Born again in Yorubaland: religious forms and existential concerns

Victoria Grebe
Doctoral Candidate, University of Cambridge

Holding to the distinctly evangelical idea of a personal faith, new movements in born-again Christianity and neo-orthodox Islam correspond in the way that they seek renewal through both a return to the ideals of the past and a translation of this through ‘modern’ media. In a contemporary ethnographic analysis of two particular religious groups based in Lagos – a Pentecostal Church (Mountain of Fire and Miracles, a deliverance ministry) and a new Islamic movement (Nasrul-Lahi-il Fathi [NASFAT]) – this paper will outline the part that both groups play in a wider narrative of religious and cultural appropriation.

NASFAT have become known as the Muslim ‘Born-Agains’, running revival services, healing ministries and microfinance schemes, conducting prison visiting, and meeting on Sunday mornings. MFM are known for their dramatic rhetoric of rupture – perhaps more than any other church – with the mantra “Fall down and die!” echoing throughout warehouses across Lagos and beyond during their deliverance services. In constructing personal and corporate identities, leaders and congregants of both groups draw on similar sources of belonging and forms of citizenship.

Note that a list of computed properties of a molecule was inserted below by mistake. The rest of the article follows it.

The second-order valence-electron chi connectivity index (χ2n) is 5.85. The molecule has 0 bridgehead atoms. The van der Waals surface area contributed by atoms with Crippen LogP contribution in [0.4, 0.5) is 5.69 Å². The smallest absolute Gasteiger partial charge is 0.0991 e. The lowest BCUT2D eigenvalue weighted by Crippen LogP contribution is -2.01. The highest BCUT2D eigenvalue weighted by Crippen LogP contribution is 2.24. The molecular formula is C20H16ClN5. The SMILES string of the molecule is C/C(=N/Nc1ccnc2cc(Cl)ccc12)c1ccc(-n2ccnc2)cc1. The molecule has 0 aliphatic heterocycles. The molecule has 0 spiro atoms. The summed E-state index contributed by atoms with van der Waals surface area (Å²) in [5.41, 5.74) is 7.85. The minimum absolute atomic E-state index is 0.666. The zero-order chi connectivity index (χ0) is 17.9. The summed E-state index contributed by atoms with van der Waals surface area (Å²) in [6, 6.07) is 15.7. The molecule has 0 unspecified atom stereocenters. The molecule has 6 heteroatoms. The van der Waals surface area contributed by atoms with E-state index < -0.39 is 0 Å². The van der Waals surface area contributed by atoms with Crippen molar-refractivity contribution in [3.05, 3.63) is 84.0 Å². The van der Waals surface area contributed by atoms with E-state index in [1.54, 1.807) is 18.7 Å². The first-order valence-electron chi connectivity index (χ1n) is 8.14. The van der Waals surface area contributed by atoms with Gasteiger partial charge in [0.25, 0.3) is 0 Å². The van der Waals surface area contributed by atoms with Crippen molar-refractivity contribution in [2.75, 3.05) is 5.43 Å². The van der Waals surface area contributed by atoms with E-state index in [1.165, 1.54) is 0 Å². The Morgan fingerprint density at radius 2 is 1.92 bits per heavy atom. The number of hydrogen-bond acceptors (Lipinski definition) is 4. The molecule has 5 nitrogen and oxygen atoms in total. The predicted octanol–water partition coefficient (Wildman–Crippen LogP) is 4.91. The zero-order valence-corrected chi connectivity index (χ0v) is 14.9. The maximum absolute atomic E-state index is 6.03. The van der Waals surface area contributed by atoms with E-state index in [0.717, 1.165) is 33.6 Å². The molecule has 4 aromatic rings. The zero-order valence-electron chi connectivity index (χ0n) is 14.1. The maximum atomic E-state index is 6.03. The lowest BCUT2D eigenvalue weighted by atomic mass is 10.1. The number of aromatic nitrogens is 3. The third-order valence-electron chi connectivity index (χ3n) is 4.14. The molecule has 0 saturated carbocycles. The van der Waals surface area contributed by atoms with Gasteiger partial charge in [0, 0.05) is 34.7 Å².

Does a Muslim group’s borrowing of born-again rhetoric mean something for the Islamic identity of the believer? But does it not also act generatively on the Pentecostal identities on which it draws? This paper will examine the ways that members of these two groups channel revivalism by constructing “notions of newness”, notions which simultaneously re-imagine and express a new sense of self. It will reconsider what it means to be “born-again”, and how this identity is one that fuses the political and the spiritual. The rhetoric and ritual that they use to persuade seekers of their exclusive claims to the truth in fact belong to both, and to neither. Without ignoring adherents’ claims to exclusivity, we can see that in their playing with idioms of the old and new, Christianity and Islam do share a number of religious forms and existential concerns. And so whilst existing within a general climate of increasing suspicion, these groups in fact participate in similar political and spiritual imaginings that in their very rejection of each other serve to bring them conceptually closer.